I started my writing career as a poet, so I was writing for free--or for copies--when I started getting published. Getting published and gaining a readership were the rewards. Having my words read at all was the prize. Money? I hadn't even begun to contemplate it. Moving into short fiction was about as lucrative, but there were bursts of money, prize money--three hundred, one thousand dollars. But over the course of years, that income averaged to about 1.50 a month. I moved from short fiction to novels and I managed to actually sell my first novel. Of course, if you divide ten years of writing classes, practice, revising into my first advance, I made 4000 a year from writing. After the first novel, though, I made more money, faster than I ever imagined, so those years of "struggle" were behind me, though, of course, writing doesn't present one with a pension, benefits (I had two kids with braces), disability, or vacation time. Thank goodness for my day job.
So let's put it this way: I've never really written for the money, though the money has been wonderful. I was never a freelancer, angling to get my pieces into magazines or newspapers. Nonfiction wasn't my route, and I just kept on with the novel writing plan.
Then the world changed.
When my last book contract ended and the publishing house opted out of their option with me, I realized that in the time since I last had to sell myself, I needed a platform. I needed a blog readership and a facebook and twitter readership and friends. I needed to be out there in the world, allowing strangers into my life story so they would read my imagined ones. When I began blogging on Redroom, that was half my aim: here I am, a writer you might want to read. The other half was this idea that I could write blogs that would turn into essays that I would turn into a book someday.
I used my blog time as a warm up, a loosening of the mental kinks, a way to get it out there. The upside of this was a great connection with many people I'd never known before, connections that manifested in the real world. I did manage to get a number of essays published, too, but not for money. Again, I was back in the world of gaining readership.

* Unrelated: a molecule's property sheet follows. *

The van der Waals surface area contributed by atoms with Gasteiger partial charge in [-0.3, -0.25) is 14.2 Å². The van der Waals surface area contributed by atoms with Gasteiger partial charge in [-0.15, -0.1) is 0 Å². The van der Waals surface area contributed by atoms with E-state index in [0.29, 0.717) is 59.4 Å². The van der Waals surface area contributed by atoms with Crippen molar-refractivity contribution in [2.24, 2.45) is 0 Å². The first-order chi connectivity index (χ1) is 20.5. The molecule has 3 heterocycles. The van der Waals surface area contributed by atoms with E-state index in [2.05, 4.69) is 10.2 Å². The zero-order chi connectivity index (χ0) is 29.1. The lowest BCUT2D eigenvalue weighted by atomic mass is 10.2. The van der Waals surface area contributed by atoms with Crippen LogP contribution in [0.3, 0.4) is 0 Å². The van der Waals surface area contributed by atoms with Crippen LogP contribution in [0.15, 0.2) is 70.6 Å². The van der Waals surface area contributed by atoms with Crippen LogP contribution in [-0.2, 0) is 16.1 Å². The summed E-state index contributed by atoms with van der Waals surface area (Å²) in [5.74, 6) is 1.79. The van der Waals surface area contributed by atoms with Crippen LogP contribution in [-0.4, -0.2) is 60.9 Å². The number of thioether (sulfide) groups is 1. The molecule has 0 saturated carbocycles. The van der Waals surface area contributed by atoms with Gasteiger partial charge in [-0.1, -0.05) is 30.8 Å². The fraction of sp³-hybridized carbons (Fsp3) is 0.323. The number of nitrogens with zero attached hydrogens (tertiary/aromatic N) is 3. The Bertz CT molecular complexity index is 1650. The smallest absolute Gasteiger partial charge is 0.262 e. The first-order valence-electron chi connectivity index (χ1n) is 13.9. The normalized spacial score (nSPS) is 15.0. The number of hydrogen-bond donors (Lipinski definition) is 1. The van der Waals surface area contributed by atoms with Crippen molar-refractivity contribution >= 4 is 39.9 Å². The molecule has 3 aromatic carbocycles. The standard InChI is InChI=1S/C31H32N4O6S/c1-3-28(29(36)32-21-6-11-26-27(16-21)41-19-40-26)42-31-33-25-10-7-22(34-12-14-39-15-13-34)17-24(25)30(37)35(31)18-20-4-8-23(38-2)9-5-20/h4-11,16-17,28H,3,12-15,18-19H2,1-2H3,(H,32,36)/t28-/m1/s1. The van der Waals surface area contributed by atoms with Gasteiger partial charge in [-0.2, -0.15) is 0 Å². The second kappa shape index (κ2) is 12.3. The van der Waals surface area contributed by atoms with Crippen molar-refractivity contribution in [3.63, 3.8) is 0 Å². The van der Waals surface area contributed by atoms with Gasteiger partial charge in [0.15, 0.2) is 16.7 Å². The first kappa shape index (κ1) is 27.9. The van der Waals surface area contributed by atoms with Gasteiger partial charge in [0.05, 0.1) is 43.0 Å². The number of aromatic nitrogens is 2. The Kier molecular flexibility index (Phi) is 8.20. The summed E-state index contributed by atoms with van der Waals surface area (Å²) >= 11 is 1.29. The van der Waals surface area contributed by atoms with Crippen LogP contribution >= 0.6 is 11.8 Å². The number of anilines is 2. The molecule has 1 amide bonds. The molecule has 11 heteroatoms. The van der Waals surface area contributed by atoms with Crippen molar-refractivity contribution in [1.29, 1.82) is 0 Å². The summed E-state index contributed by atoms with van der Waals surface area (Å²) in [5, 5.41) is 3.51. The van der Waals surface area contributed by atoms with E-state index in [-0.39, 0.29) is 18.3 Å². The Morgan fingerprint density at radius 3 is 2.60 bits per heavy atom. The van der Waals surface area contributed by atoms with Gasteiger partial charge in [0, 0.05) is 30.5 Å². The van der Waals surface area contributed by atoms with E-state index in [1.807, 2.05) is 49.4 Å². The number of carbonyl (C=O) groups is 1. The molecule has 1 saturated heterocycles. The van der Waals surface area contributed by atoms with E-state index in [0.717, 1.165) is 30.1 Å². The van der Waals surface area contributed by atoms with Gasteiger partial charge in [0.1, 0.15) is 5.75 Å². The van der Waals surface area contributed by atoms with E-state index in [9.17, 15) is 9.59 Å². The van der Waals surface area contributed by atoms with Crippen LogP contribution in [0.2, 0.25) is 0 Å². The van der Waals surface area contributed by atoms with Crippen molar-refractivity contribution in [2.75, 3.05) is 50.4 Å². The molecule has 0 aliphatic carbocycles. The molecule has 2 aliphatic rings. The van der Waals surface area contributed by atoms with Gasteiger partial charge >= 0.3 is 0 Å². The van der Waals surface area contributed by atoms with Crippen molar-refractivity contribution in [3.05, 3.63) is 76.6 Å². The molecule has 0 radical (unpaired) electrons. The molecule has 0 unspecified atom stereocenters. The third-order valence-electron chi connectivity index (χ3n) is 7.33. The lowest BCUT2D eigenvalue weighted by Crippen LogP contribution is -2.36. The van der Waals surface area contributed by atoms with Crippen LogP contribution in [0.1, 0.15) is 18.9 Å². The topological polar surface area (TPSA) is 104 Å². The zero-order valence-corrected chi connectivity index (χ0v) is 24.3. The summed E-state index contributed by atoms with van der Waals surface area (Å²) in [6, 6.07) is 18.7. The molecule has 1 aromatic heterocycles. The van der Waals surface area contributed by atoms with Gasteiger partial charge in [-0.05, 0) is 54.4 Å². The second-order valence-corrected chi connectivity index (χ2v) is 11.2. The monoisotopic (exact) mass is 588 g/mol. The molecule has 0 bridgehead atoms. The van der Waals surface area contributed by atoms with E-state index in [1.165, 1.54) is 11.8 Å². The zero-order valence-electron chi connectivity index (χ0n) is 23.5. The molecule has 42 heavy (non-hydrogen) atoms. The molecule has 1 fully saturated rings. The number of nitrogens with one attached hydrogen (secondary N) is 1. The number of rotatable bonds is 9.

I blogged every day for a couple of years, and I enjoyed it all. But in recent months, I realized that I was expending energy that I needed to turn back to my other projects and work, blogging only about once a week, if that. I was spending a great deal of time on someone else's "work" and not my own. While I do not mind pitching in and adding to something wonderful, I needed to pitch in and add something wonderful to my own work, the novel that I have been gnashing my teeth over for going on two years. While I love the readership and am not discomfited by working for free, if there was a way to improve my own life situation and the quality of my novel, I needed to do that. I needed to find a balance--serving myself and enjoying the camaraderie of the online community.
I think I've managed that.
The novel is now again with my agent. I've managed to place a few short stories that I've written in recent months. I've published a few poems, too. While I'm not getting paid for the last two, they are part of my "true" work, the work that I've loved since I started writing. The blogging helped me loosen up, move back into writing I've long loved. I need to give time to blogging, but not so much.
And while I'd love to get paid for poems, short stories, essays, and blogs, I learned long ago that it's not usual. It's the bigger pieces that have provided me with income, and if I manage to put together the chapters or stories or poems for that to happen, that's great.
Otherwise, I'll be here, writing every day because that's what I've always done. That's what I do.
Causes Jessica Inclán Supports
Women for Women International Goodwill Industries Lindsey Wildlife Museum Freecycle.org